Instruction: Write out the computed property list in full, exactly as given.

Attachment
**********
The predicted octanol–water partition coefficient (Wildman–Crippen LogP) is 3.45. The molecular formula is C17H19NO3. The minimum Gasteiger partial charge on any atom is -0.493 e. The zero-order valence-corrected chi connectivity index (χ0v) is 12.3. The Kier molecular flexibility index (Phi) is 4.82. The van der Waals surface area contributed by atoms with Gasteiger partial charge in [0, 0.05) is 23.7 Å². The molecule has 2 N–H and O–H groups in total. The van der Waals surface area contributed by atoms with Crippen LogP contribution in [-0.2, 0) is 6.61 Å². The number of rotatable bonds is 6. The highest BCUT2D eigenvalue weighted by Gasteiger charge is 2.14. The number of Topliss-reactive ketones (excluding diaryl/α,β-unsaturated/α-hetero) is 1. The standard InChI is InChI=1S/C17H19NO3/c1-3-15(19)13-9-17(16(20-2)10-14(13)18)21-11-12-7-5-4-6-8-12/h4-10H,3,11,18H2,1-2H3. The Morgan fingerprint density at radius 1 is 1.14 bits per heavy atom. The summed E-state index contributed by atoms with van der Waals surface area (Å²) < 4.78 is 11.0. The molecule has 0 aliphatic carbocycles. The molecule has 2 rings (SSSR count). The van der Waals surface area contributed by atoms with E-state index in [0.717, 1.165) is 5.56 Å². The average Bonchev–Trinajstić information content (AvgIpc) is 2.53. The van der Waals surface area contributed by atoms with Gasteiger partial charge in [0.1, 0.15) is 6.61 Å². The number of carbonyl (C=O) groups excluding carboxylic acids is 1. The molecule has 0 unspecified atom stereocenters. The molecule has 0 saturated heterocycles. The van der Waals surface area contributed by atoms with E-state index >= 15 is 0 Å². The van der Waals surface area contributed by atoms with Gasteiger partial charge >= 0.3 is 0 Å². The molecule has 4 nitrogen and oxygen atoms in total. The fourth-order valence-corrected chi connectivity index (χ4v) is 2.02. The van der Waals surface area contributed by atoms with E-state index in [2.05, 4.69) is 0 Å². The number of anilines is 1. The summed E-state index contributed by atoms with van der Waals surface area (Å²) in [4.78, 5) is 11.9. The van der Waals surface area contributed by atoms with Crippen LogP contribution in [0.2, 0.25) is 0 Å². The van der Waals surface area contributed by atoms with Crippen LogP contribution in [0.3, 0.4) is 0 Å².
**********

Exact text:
The predicted octanol–water partition coefficient (Wildman–Crippen LogP) is 3.45. The molecular formula is C17H19NO3. The minimum Gasteiger partial charge on any atom is -0.493 e. The zero-order valence-corrected chi connectivity index (χ0v) is 12.3. The Kier molecular flexibility index (Phi) is 4.82. The van der Waals surface area contributed by atoms with Gasteiger partial charge in [0, 0.05) is 23.7 Å². The molecule has 2 N–H and O–H groups in total. The van der Waals surface area contributed by atoms with Crippen LogP contribution in [-0.2, 0) is 6.61 Å². The number of rotatable bonds is 6. The highest BCUT2D eigenvalue weighted by Gasteiger charge is 2.14. The number of Topliss-reactive ketones (excluding diaryl/α,β-unsaturated/α-hetero) is 1. The standard InChI is InChI=1S/C17H19NO3/c1-3-15(19)13-9-17(16(20-2)10-14(13)18)21-11-12-7-5-4-6-8-12/h4-10H,3,11,18H2,1-2H3. The Morgan fingerprint density at radius 1 is 1.14 bits per heavy atom. The summed E-state index contributed by atoms with van der Waals surface area (Å²) < 4.78 is 11.0. The molecule has 0 aliphatic carbocycles. The molecule has 2 rings (SSSR count). The van der Waals surface area contributed by atoms with E-state index in [0.717, 1.165) is 5.56 Å². The average Bonchev–Trinajstić information content (AvgIpc) is 2.53. The van der Waals surface area contributed by atoms with Gasteiger partial charge in [0.1, 0.15) is 6.61 Å². The number of carbonyl (C=O) groups excluding carboxylic acids is 1. The molecule has 0 unspecified atom stereocenters. The molecule has 0 saturated heterocycles. The van der Waals surface area contributed by atoms with E-state index >= 15 is 0 Å². The van der Waals surface area contributed by atoms with Gasteiger partial charge >= 0.3 is 0 Å². The molecule has 4 nitrogen and oxygen atoms in total. The fourth-order valence-corrected chi connectivity index (χ4v) is 2.02. The van der Waals surface area contributed by atoms with E-state index in [2.05, 4.69) is 0 Å². The number of anilines is 1. The summed E-state index contributed by atoms with van der Waals surface area (Å²) in [4.78, 5) is 11.9. The van der Waals surface area contributed by atoms with Crippen LogP contribution in [0.2, 0.25) is 0 Å². The van der Waals surface area contributed by atoms with Crippen LogP contribution in [0.3, 0.4) is 0 Å².